While EPA works on the rule, the Trump administration should reduce uncertainty by endorsing the Kigali Amendment as a political signal that the U.S. still plans to crank back its HFC use despite the court ruling, said Kevin Fay, executive director of the Alliance for Responsible Atmospheric Policy. That group represents manufacturers, businesses, and trade associations that make or use fluorinated gases, including fluorochemical producers AGC Chemicals, Arkema, Chemours, Daikin, Honeywell, Mexichem Fluor, and Solvay. Individual representatives of Arkema and Mexichem Fluor, the companies that successfully argued in court against EPA’s HFC regulation, also said at the meeting that those companies back U.S. participation in the Kigali Amendment even though they questioned the agency’s legal basis for the rule.
Officials throughout the administration, including representatives from the Commerce Department and the military, have held discussions on the Kigali Amendment, said William Wehrum, who leads EPA’s Office of Air & Radiation. They are trying to reach a well-reasoned, deliberative decision on whether to back the global HFC deal, he said.
“You have billions of dollars on the line,” Fay stated. “If you don’t speak up soon, that investment from our companies [in HFC-free technology] is going to go elsewhere.”
President Donald J. Trump has often chosen to change or withdraw from—rather than embrace—international agreements. But failure to support the Kigali Amendment would work at odds with some of his priorities, such as expanding U.S. jobs and cutting the country’s trade deficit, warns a recent study by the Alliance for Responsible Atmospheric Policy and the Air-Conditioning, Heating & Refrigeration Institute. Domestic implementation of the Kigali deal is expected to create 33,000 U.S. jobs in manufacturing by 2027, the study says. At the same time, working with other countries to decrease global HFC use would boost the U.S. share of the world market in heating, ventilation, air-conditioning, and refrigeration equipment to 9.0%, up from 7.2% in 2016, thus increasing the nation’s exports. Not embracing the Kigali deal will mean economic losses for the U.S., the study finds.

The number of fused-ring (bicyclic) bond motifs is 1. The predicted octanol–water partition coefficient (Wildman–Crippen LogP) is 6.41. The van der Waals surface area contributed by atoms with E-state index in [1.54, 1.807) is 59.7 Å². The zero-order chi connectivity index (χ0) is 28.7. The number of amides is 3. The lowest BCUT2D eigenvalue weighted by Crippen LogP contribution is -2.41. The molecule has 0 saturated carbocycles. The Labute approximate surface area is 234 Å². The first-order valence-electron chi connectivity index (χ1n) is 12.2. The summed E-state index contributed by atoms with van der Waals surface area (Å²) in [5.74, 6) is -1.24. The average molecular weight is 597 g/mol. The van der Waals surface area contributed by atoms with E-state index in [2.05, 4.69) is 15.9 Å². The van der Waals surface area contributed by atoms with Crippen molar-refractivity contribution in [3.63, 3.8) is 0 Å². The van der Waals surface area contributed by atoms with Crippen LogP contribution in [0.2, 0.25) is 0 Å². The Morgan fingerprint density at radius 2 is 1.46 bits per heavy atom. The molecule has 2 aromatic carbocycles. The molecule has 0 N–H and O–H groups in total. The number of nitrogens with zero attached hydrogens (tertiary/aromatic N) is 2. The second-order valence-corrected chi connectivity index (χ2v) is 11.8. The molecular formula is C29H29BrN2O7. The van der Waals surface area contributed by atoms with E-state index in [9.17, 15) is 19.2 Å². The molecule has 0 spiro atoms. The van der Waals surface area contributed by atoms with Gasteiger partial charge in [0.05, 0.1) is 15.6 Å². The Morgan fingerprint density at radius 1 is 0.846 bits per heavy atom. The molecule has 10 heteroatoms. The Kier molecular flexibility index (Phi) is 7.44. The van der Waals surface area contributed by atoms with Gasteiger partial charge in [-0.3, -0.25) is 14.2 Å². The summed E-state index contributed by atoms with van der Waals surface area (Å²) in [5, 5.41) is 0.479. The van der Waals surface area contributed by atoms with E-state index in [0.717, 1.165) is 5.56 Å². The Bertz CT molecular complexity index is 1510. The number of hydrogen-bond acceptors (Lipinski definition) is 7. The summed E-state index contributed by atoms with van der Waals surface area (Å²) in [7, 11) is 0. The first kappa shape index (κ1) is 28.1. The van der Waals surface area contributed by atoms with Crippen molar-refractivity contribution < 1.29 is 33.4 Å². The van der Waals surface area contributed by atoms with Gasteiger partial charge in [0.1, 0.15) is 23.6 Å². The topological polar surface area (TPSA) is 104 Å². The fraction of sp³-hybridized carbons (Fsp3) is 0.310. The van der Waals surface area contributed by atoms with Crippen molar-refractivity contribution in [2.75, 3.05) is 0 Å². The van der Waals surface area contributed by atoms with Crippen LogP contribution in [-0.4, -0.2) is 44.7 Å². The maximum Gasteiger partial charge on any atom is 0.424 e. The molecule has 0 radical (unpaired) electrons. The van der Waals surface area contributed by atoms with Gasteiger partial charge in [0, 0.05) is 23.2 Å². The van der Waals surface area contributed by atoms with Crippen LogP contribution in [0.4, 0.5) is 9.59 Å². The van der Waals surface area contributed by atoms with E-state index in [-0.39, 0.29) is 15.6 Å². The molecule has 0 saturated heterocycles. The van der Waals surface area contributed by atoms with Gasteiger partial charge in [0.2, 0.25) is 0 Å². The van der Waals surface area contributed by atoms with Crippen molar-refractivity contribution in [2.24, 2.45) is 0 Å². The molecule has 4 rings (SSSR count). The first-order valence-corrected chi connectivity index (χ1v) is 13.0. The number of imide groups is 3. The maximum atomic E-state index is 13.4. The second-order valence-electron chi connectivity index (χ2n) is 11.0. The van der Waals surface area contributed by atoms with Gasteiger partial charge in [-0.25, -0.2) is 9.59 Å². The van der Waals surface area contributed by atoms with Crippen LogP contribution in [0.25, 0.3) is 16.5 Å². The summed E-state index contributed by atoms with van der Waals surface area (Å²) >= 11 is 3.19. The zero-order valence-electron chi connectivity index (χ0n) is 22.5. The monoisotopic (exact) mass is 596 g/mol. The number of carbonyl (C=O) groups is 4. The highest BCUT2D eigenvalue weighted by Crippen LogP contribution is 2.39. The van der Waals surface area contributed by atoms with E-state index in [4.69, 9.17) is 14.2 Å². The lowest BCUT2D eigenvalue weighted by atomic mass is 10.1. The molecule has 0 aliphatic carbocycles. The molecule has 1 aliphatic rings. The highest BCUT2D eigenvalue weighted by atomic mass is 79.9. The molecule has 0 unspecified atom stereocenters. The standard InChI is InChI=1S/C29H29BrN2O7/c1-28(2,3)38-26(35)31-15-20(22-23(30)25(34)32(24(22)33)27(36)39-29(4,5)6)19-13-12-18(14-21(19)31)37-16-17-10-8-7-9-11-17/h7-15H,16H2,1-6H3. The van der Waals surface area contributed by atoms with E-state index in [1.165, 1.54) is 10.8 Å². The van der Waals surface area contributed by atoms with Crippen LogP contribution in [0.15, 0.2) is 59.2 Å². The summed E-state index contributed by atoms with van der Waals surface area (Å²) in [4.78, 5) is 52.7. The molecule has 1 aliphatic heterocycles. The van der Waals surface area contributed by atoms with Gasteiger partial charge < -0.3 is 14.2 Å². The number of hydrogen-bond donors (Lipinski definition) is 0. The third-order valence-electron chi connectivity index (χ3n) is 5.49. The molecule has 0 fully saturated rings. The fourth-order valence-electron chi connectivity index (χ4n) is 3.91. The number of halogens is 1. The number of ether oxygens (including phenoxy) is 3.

Meanwhile, the lack of a federal path to reduce HFCs is leading to a situation that industry detests—regulation of HFCs by individual states, Fay and others said. California is already moving to ban HFCs in certain new equipment, such as frozen-yogurt dispensers, and in foams as a backstop to the overturned EPA rule.
Many sectors fear California’s move will lead to a patchwork of state requirements for HFCs, causing headaches for manufacturers that sell products across the U.S. The federal government, rather than individual states, needs to set policy on HFCs, said Helen Walter-Terrinoni, who works on regulatory strategy for Chemours.
Environmental groups, including the Natural Resources Defense Council and others, have asked the U.S. Supreme Court to review the decision that overturned EPA’s HFC regulation. However, the nation’s highest court receives far more requests for review than it accepts. If the Supreme Court does accept the HFC case, a ruling may not emerge for nearly a year—and even then, the Supreme Court might agree with the lower court’s ruling.
Overall, the situation is “a mess” that may take Congress and EPA several years to rectify, predicted Charles A. Samuels, general counsel of the Association of Home Appliance Manufacturers. The association in 2016 set voluntary goals to stop using HFCs in foam insulation by 2020 and in household refrigerators and freezers after 2024.
The U.S. Senate will have to grant formal agreement to the Kigali Amendment. Both houses of Congress will have to pass legislation giving EPA new authority to implement an HFC phasedown. Then the agency will have to go through a time-consuming procedure to issue a regulation to implement the agreement, a process that usually takes about three years. In the meantime, Samuels said, states have ample opportunity to create a hodgepodge of HFC regulations.
This, Samuels concluded, is “a rather dismal scenario.”